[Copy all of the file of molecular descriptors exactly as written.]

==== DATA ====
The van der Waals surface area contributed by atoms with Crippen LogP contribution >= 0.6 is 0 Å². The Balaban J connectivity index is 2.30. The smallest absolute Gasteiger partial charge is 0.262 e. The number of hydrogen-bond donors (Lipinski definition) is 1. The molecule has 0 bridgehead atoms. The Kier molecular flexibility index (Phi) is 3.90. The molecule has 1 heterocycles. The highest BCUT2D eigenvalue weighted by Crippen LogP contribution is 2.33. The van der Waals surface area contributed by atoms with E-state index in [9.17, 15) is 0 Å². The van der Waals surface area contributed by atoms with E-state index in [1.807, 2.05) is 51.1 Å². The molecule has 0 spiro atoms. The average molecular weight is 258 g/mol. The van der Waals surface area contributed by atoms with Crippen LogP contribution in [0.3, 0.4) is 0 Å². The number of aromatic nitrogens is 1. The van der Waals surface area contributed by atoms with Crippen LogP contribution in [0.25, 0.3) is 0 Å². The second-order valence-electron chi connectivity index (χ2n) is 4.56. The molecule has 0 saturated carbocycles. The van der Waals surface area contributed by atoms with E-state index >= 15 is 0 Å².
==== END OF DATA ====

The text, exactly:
The van der Waals surface area contributed by atoms with Crippen LogP contribution >= 0.6 is 0 Å². The Balaban J connectivity index is 2.30. The smallest absolute Gasteiger partial charge is 0.262 e. The number of hydrogen-bond donors (Lipinski definition) is 1. The molecule has 0 bridgehead atoms. The Kier molecular flexibility index (Phi) is 3.90. The molecule has 1 heterocycles. The highest BCUT2D eigenvalue weighted by Crippen LogP contribution is 2.33. The van der Waals surface area contributed by atoms with E-state index in [9.17, 15) is 0 Å². The van der Waals surface area contributed by atoms with E-state index in [1.807, 2.05) is 51.1 Å². The molecule has 0 spiro atoms. The average molecular weight is 258 g/mol. The van der Waals surface area contributed by atoms with Crippen LogP contribution in [0.3, 0.4) is 0 Å². The number of aromatic nitrogens is 1. The van der Waals surface area contributed by atoms with Crippen LogP contribution in [0.25, 0.3) is 0 Å². The second-order valence-electron chi connectivity index (χ2n) is 4.56. The molecule has 0 saturated carbocycles. The van der Waals surface area contributed by atoms with E-state index >= 15 is 0 Å².